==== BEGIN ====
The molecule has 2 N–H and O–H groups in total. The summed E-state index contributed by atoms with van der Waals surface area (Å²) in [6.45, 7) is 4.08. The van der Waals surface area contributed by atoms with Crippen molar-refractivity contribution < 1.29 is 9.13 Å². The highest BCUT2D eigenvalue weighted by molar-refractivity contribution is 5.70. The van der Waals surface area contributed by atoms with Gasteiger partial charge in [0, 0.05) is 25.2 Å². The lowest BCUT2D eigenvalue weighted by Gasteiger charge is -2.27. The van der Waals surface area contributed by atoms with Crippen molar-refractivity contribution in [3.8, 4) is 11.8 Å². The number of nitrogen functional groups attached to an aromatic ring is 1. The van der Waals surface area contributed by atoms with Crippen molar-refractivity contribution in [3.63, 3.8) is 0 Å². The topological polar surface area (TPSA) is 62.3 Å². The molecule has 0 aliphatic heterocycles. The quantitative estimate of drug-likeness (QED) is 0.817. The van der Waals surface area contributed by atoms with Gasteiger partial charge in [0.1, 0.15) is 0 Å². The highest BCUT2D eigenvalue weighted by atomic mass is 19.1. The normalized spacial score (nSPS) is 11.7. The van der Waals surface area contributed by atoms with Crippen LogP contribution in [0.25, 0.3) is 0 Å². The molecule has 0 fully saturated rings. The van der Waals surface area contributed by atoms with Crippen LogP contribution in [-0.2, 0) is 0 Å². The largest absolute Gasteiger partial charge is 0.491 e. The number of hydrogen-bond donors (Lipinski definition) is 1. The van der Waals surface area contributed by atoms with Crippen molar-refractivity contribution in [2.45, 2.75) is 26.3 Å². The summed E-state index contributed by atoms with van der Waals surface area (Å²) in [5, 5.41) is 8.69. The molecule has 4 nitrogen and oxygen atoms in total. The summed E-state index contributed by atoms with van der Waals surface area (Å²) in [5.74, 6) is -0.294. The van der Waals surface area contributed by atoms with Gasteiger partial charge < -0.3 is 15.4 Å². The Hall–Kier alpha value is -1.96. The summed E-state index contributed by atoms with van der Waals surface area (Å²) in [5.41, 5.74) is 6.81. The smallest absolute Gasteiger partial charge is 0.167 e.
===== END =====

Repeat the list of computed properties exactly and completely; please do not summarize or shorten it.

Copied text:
The molecule has 2 N–H and O–H groups in total. The summed E-state index contributed by atoms with van der Waals surface area (Å²) in [6.45, 7) is 4.08. The van der Waals surface area contributed by atoms with Crippen molar-refractivity contribution < 1.29 is 9.13 Å². The highest BCUT2D eigenvalue weighted by molar-refractivity contribution is 5.70. The van der Waals surface area contributed by atoms with Gasteiger partial charge in [0, 0.05) is 25.2 Å². The lowest BCUT2D eigenvalue weighted by Gasteiger charge is -2.27. The van der Waals surface area contributed by atoms with Crippen molar-refractivity contribution in [3.8, 4) is 11.8 Å². The number of nitrogen functional groups attached to an aromatic ring is 1. The van der Waals surface area contributed by atoms with Crippen molar-refractivity contribution in [3.63, 3.8) is 0 Å². The topological polar surface area (TPSA) is 62.3 Å². The molecule has 0 aliphatic heterocycles. The quantitative estimate of drug-likeness (QED) is 0.817. The van der Waals surface area contributed by atoms with Gasteiger partial charge in [0.1, 0.15) is 0 Å². The highest BCUT2D eigenvalue weighted by atomic mass is 19.1. The normalized spacial score (nSPS) is 11.7. The van der Waals surface area contributed by atoms with Crippen LogP contribution in [0.25, 0.3) is 0 Å². The molecule has 0 fully saturated rings. The van der Waals surface area contributed by atoms with Crippen LogP contribution in [-0.2, 0) is 0 Å². The largest absolute Gasteiger partial charge is 0.491 e. The number of hydrogen-bond donors (Lipinski definition) is 1. The van der Waals surface area contributed by atoms with Crippen molar-refractivity contribution in [2.45, 2.75) is 26.3 Å². The summed E-state index contributed by atoms with van der Waals surface area (Å²) in [5, 5.41) is 8.69. The molecule has 4 nitrogen and oxygen atoms in total. The summed E-state index contributed by atoms with van der Waals surface area (Å²) in [5.74, 6) is -0.294. The van der Waals surface area contributed by atoms with Gasteiger partial charge < -0.3 is 15.4 Å². The Hall–Kier alpha value is -1.96. The summed E-state index contributed by atoms with van der Waals surface area (Å²) in [5.41, 5.74) is 6.81. The smallest absolute Gasteiger partial charge is 0.167 e.